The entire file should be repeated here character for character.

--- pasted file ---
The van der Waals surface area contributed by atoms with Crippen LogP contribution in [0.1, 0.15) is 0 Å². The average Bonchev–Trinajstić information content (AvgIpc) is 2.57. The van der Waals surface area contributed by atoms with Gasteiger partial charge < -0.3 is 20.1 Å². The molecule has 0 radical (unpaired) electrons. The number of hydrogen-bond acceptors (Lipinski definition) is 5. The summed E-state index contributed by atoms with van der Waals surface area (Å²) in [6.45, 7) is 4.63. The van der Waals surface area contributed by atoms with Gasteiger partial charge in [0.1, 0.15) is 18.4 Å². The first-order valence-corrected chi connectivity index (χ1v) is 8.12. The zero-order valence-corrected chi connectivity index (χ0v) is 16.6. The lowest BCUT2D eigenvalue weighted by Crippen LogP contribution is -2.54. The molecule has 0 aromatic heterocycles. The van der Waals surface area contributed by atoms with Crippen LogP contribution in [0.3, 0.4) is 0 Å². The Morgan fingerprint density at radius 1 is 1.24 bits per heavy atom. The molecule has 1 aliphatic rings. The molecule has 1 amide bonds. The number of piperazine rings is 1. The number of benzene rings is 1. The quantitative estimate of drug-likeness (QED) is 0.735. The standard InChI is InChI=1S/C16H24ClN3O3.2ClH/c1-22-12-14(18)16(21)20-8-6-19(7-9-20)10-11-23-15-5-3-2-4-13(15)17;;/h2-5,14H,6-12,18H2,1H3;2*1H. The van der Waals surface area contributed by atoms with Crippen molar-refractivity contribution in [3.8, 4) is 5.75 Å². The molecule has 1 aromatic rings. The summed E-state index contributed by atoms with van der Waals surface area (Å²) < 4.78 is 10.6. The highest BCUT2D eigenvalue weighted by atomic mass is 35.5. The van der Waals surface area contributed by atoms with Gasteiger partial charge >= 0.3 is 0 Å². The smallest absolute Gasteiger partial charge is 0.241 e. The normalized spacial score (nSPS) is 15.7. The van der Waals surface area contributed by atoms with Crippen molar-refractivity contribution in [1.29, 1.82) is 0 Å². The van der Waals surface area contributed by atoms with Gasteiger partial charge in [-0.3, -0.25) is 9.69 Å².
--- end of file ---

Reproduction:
The van der Waals surface area contributed by atoms with Crippen LogP contribution in [0.1, 0.15) is 0 Å². The average Bonchev–Trinajstić information content (AvgIpc) is 2.57. The van der Waals surface area contributed by atoms with Gasteiger partial charge < -0.3 is 20.1 Å². The molecule has 0 radical (unpaired) electrons. The number of hydrogen-bond acceptors (Lipinski definition) is 5. The summed E-state index contributed by atoms with van der Waals surface area (Å²) in [6.45, 7) is 4.63. The van der Waals surface area contributed by atoms with Gasteiger partial charge in [0.1, 0.15) is 18.4 Å². The first-order valence-corrected chi connectivity index (χ1v) is 8.12. The zero-order valence-corrected chi connectivity index (χ0v) is 16.6. The lowest BCUT2D eigenvalue weighted by Crippen LogP contribution is -2.54. The molecule has 0 aromatic heterocycles. The van der Waals surface area contributed by atoms with Crippen LogP contribution in [0.3, 0.4) is 0 Å². The Morgan fingerprint density at radius 1 is 1.24 bits per heavy atom. The molecule has 1 aliphatic rings. The molecule has 1 amide bonds. The number of piperazine rings is 1. The number of benzene rings is 1. The quantitative estimate of drug-likeness (QED) is 0.735. The standard InChI is InChI=1S/C16H24ClN3O3.2ClH/c1-22-12-14(18)16(21)20-8-6-19(7-9-20)10-11-23-15-5-3-2-4-13(15)17;;/h2-5,14H,6-12,18H2,1H3;2*1H. The van der Waals surface area contributed by atoms with Crippen molar-refractivity contribution in [3.8, 4) is 5.75 Å². The molecule has 1 aromatic rings. The summed E-state index contributed by atoms with van der Waals surface area (Å²) < 4.78 is 10.6. The highest BCUT2D eigenvalue weighted by atomic mass is 35.5. The van der Waals surface area contributed by atoms with Gasteiger partial charge >= 0.3 is 0 Å². The smallest absolute Gasteiger partial charge is 0.241 e. The normalized spacial score (nSPS) is 15.7. The van der Waals surface area contributed by atoms with Crippen molar-refractivity contribution in [1.29, 1.82) is 0 Å². The van der Waals surface area contributed by atoms with Gasteiger partial charge in [-0.3, -0.25) is 9.69 Å².